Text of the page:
Origin of the retina from both sides of the embryonic brain: a contribution to the problem of crossing at the optic chiasma

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Science  10 Nov 1978:
Vol. 202, Issue 4368, pp. 637-639
DOI: 10.1126/science.705349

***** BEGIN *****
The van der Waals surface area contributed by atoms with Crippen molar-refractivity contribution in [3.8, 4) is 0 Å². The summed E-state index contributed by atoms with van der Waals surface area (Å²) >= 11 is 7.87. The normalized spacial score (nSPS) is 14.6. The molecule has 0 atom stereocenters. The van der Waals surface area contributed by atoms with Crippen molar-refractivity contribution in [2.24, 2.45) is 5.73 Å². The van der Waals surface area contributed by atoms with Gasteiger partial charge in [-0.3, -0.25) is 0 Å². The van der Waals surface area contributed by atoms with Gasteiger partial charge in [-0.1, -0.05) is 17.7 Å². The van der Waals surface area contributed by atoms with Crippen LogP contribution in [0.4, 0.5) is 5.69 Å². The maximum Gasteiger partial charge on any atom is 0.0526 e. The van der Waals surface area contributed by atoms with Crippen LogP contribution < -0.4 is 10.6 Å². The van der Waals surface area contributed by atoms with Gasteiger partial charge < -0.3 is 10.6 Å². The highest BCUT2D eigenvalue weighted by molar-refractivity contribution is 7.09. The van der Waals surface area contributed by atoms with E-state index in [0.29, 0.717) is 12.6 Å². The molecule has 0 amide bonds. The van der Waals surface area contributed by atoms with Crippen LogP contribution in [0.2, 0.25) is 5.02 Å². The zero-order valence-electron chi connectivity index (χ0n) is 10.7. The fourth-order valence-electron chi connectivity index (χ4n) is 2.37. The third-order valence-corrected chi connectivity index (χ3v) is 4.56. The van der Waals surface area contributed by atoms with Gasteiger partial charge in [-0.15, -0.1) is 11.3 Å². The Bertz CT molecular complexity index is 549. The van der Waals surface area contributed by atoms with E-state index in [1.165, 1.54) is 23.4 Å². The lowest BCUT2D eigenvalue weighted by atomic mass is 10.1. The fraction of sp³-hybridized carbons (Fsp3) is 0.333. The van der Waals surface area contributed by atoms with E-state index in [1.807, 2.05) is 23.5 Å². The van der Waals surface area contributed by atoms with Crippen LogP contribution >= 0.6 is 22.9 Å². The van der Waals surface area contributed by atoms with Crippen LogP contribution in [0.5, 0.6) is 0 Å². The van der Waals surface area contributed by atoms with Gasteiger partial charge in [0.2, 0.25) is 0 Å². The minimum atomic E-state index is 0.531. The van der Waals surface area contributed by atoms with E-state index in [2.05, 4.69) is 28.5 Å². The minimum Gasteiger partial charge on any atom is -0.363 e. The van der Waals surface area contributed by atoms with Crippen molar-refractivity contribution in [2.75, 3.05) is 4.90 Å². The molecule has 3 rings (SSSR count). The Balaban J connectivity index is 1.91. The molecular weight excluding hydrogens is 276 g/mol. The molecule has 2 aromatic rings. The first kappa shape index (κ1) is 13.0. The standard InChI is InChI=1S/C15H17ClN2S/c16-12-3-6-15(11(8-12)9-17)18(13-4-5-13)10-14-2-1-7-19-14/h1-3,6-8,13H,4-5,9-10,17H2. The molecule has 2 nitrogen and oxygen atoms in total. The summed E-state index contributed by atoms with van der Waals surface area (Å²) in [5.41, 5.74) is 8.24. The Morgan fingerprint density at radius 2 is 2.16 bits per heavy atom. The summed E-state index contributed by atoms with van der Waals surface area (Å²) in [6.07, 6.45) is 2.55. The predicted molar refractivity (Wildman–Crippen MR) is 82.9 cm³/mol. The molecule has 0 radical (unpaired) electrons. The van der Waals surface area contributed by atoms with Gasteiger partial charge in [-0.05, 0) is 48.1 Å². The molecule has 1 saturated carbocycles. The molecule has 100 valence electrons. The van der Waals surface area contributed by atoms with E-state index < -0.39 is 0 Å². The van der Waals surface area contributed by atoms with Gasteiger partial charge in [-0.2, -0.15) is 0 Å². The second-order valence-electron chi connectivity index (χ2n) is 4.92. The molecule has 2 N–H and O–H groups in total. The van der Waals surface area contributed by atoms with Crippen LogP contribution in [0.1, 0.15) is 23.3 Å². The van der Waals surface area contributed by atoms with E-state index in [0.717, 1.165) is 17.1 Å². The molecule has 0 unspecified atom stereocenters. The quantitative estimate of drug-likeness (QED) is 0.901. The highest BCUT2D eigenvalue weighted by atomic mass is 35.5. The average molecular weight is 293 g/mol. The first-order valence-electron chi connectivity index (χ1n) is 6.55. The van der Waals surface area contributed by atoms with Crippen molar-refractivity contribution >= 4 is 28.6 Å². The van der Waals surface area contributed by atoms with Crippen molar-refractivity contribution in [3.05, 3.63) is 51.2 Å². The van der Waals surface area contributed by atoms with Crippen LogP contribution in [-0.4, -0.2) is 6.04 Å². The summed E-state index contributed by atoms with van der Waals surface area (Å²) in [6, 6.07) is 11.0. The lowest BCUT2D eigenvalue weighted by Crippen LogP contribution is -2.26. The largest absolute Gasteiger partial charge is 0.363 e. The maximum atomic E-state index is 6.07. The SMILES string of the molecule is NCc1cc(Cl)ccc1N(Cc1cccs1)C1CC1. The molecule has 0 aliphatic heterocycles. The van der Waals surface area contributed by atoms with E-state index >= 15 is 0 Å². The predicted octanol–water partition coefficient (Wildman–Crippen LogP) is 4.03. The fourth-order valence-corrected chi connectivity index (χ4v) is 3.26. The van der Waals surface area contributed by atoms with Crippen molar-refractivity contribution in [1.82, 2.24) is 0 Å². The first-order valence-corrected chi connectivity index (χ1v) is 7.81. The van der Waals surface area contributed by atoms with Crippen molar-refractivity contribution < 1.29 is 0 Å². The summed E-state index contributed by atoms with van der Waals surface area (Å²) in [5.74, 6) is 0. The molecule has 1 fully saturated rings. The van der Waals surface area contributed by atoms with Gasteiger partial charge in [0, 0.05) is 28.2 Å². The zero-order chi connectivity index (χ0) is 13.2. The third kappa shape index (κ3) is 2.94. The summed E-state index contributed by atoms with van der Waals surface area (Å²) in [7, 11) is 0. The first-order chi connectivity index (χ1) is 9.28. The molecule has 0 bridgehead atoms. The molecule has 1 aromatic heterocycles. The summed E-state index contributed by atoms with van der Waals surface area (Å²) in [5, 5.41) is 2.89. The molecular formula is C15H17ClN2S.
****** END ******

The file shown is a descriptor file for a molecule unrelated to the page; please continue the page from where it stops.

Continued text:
Cells originating from one of the first two blastomeres of the frog embryo were labeled either by injecting them with horseradish peroxidase or by changing the ploidy of one blastomere. Both methods show the labeled cells confined to the same side of the brain as the labeled blastomere except for cells that have moved from the opposite side into the ventral diencephalon and ventral part of the retina. Reciprocal movement of cells from each side of the prospective forebrain into the prospective retina on the opposite side starts before the neural tube closes and results in the formation of an incipient optic chiasma which may provide the pathway for optic axons to grow from the retina to the opposite side of the brain.

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